Titel: Education in Ethiopia
Archives in Ethiopia, Education in Addis Ababa, Education in Oromia Region, Libraries in Ethiopia, Schools in Ethiopia, Universities and colleges in Ethiopia, International Community School of Addis Ababa, Andinet International School.
Herausgegeben von Source: Wikipedia, Wikipedia
Books LLC, Reference Series
4. September 2012 - kartoniert - 26 Seiten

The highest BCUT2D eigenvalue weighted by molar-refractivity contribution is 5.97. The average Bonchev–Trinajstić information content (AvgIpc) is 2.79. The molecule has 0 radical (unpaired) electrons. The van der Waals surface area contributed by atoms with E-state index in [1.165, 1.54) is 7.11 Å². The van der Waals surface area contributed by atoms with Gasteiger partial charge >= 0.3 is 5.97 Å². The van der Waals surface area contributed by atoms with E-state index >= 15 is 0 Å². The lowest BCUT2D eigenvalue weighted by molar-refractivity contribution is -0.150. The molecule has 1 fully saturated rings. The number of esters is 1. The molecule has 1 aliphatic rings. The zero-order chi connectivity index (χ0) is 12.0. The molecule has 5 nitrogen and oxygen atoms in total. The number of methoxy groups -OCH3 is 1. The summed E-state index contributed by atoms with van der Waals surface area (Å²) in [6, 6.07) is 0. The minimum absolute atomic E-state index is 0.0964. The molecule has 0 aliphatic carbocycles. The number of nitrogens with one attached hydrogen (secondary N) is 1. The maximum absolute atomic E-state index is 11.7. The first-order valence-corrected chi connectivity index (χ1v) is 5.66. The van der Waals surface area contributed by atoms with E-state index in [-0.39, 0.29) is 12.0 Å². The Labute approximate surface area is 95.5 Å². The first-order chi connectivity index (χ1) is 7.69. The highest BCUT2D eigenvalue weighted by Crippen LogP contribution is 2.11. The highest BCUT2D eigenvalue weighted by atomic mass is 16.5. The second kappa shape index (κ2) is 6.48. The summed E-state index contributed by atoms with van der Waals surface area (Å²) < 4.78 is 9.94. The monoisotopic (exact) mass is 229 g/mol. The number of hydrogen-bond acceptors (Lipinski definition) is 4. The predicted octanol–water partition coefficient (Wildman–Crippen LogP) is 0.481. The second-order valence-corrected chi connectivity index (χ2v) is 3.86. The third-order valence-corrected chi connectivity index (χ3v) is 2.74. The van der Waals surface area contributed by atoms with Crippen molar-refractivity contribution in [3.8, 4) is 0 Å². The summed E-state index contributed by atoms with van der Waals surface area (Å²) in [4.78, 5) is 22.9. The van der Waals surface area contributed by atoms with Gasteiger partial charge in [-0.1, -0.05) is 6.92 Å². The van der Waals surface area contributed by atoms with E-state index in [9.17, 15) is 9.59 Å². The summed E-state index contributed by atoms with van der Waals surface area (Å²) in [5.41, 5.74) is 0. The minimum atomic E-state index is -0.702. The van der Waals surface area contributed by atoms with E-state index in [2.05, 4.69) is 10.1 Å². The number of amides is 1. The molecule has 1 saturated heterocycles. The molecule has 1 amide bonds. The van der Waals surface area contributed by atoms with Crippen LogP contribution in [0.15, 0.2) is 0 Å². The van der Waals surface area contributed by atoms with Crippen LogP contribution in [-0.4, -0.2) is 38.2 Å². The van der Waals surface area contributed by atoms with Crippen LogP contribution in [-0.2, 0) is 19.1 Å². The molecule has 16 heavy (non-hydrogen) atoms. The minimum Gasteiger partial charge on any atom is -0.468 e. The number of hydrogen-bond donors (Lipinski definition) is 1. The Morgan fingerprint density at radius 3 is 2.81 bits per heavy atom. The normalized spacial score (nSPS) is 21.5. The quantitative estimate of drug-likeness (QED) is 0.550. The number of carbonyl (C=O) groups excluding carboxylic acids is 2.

Source: Wikipedia. Pages: 26. Chapters: Archives in Ethiopia, Education in Addis Ababa, Education in Oromia Region, Libraries in Ethiopia, Schools in Ethiopia, Universities and colleges in Ethiopia, International Community School of Addis Ababa, Andinet International School, List of schools in Ethiopia, Addis Continental Institute of Public Health, List of universities and colleges in Ethiopia, Bahir Dar University, Arba Minch University, Unity University, Gondar College of Medical Sciences, Addis Ababa University, Rift Valley University College, Jimma University, Mekelle University, Zagol Academy, One Planet International School, The African Children's Educational Trust, PESC Information Systems College, Kunuz College, Haramaya University, Adama University, Mizan - Tepi University, Admas College, Theological College of the Holy Trinity, Meki Catholic School, Debre Markos University, Mekelle Institute of Technology, International rankings of Ethiopia, Jijiga University, Saint Mary College, National Archives and Library of Ethiopia, Hawassa University, New Generation University College, Wollega University, Bethel Evangelical Secondary School, Jethro Leadership & Management Institute, Washera College, Bingham Academy, Urban Planning College, Hillside School, Addis Ababa, Ethiopian Civil Service College, HiLCoE College, International Leadership Institute, Infonet College, Zega Business College, Lideta Catholic Cathedral School, Royal College, Addis Abeba, Grace College of Business and Computer Science, Dessie Teacher's Education College, Africa Beza College, Dandii Boruu University College. Excerpt: Education in Ethiopia has been dominated by the Ethiopian Orthodox Church for many centuries until secular education was adopted in the early 1900s. Prior to 1974, Ethiopia had an estimated illiteracy rate well above 90% and compared poorly with the rest of Africa in the provision of schools and universities. After the 1974 revolution, emphasis was placed on increasing literacy in rural areas. Practical subjects were stressed, as was the teaching of socialism. Education received roughly 13% of the national budget in 1992. By 1995 the rate of illiteracy had dropped substantially to 64.5%. Projected adult illiteracy rates for the year 2003 even lower at 61.3% (males, 56.1%; females, 66.6%). As of 1999, public expenditure on education was estimated at 4.3% of GDP.The current system follows very similar school expansion schemes to the rural areas as the previous 1980s system with an addition of deeper renationalisation giving rural education in their own languages starting at the elementary level. The sequence of general education in Ethiopia is eight years of primary school, two years of lower secondary school and two years of higher secondary school. Although the existence of inscriptions prove that literacy preceded the adoption of Christianity as the recognized religion in Ethiopia, by the time of the earliest surviving records formal education was controlled by the church. Educational opportunities were seen as the preserve of Ethiopia's ruling Amhara class. However, these efforts provided educational opportunities to only a few; Samuel Gobat estimated that "where Amharic is spoken, about one-fifth of the male population can read a little, and in Tigre about one twelfth." According to Richard Pankhurst, the traditional education provided by the church began with the learning of the alphabet, or more properly, syllabary, made u...